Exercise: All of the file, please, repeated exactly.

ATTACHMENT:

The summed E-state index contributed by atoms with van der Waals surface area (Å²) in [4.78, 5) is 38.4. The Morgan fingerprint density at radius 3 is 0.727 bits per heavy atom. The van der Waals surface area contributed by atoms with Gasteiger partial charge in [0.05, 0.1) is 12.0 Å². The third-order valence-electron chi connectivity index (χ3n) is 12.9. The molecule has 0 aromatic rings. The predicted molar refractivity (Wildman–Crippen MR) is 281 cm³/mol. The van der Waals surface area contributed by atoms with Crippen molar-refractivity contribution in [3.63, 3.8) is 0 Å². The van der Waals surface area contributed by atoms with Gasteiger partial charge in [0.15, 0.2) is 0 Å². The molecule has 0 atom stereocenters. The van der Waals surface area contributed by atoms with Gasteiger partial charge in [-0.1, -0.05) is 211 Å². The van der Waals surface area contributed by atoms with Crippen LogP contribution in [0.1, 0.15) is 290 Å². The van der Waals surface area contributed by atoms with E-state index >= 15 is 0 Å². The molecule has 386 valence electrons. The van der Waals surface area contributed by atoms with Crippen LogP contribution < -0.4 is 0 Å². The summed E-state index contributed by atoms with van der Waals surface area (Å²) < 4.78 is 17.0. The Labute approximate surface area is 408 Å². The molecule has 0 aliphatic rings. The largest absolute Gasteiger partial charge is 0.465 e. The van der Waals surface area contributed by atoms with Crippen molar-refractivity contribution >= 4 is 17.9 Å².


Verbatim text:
The summed E-state index contributed by atoms with van der Waals surface area (Å²) in [4.78, 5) is 38.4. The Morgan fingerprint density at radius 3 is 0.727 bits per heavy atom. The van der Waals surface area contributed by atoms with Gasteiger partial charge in [0.05, 0.1) is 12.0 Å². The third-order valence-electron chi connectivity index (χ3n) is 12.9. The molecule has 0 aromatic rings. The predicted molar refractivity (Wildman–Crippen MR) is 281 cm³/mol. The van der Waals surface area contributed by atoms with Crippen molar-refractivity contribution in [3.63, 3.8) is 0 Å². The van der Waals surface area contributed by atoms with Gasteiger partial charge in [0.15, 0.2) is 0 Å². The molecule has 0 atom stereocenters. The van der Waals surface area contributed by atoms with Gasteiger partial charge in [-0.1, -0.05) is 211 Å². The van der Waals surface area contributed by atoms with Crippen LogP contribution in [0.1, 0.15) is 290 Å². The van der Waals surface area contributed by atoms with E-state index >= 15 is 0 Å². The molecule has 386 valence electrons. The van der Waals surface area contributed by atoms with Crippen LogP contribution < -0.4 is 0 Å². The summed E-state index contributed by atoms with van der Waals surface area (Å²) < 4.78 is 17.0. The Labute approximate surface area is 408 Å². The molecule has 0 aliphatic rings. The largest absolute Gasteiger partial charge is 0.465 e. The van der Waals surface area contributed by atoms with Crippen molar-refractivity contribution >= 4 is 17.9 Å².